Chicago as Health IT Ecosystem
Spurring the idea for his second MScBMI class Health Care and Entrepreneurship, Dr. Kao recalls taking part in a medical innovation conference several years ago. Present as the associate chief medical information officer at UChicago Medicine, he found himself surrounded by professionals representing an array of different industries and professions whom he’d likely never have encountered at the hospital, despite all of them being connected to the health care area.
“Sitting there, I realized there was no reason why Chicago couldn’t become a technological innovation center similar to cities like San Francisco and Boston,” he says. “We have excellent business schools, engineering schools, law schools, and medical schools, so we have all the components you need to establish a health information technology ecosystem. It was just a matter of bringing people together and letting them see what others were doing.”
Carving Out Your Own Innovative Solutions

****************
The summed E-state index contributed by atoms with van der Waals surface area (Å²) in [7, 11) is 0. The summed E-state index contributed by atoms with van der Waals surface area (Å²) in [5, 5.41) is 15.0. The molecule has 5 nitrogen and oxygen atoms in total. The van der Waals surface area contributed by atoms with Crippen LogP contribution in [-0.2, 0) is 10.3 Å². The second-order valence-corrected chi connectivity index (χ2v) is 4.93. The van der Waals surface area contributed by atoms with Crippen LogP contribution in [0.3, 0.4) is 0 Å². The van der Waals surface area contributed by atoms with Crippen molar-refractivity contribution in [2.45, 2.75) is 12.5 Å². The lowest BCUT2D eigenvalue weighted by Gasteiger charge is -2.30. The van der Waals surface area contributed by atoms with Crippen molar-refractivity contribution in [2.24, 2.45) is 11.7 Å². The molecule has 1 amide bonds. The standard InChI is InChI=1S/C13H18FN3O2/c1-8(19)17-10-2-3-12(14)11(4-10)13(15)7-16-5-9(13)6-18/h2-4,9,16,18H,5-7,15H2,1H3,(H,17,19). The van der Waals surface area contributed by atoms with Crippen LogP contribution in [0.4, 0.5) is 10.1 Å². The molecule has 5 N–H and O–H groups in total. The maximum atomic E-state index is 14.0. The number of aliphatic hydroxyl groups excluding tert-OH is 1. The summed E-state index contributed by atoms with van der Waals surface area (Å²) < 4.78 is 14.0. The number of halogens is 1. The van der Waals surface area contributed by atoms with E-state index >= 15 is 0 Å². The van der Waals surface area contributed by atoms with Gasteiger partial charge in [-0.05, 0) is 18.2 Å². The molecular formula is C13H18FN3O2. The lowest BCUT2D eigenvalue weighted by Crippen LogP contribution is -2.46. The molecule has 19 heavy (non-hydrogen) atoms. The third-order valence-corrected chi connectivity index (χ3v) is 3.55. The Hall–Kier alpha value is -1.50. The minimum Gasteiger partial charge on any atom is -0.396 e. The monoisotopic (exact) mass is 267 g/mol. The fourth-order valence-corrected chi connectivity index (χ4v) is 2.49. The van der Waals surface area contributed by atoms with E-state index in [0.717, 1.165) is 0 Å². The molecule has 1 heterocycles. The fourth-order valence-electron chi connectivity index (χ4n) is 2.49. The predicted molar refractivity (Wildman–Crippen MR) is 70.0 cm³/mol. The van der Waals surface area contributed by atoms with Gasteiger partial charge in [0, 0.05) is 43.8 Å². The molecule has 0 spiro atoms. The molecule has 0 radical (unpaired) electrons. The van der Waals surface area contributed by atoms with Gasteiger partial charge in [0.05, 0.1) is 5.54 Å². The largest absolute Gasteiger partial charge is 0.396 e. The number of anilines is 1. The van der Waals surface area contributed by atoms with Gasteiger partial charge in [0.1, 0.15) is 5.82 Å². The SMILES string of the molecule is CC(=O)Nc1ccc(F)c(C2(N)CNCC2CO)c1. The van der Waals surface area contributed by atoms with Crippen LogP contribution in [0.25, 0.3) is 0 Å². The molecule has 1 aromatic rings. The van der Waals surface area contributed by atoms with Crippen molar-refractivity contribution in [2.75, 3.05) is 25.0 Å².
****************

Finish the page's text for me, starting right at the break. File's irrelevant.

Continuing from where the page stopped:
A key missing component to the success of such a possibility, he realized, was a primer course in which individuals with innovative health information technology ideas and solutions could learn how to plug themselves into that ecosystem. In the class, Dr. Kao shares with students the strategic steps that take you from developing an idea all the way to presenting it before a room of potential investors. Students work on either a quality improvement project or a business proposal and conclude with a final presentation that they’re later encouraged to submit, if applicable, to the various entrepreneurial challenges at UChicago.
“Several years ago, Chicago’s health information technology ecosystem was still very siloed and it was hard to navigate from one area to another,” he says. “A pipeline was needed connecting the various silos so that people could begin to learn about all that’s happening as a way to start working collaboratively. My course is just the beginning piece to that pipeline.”
“That’s really what I want students to take from my classes,” he adds. “I want them to develop the basic skills that will allow them to return to their workplaces and carve out on their own innovative solutions in the informatics and health information technology domains.”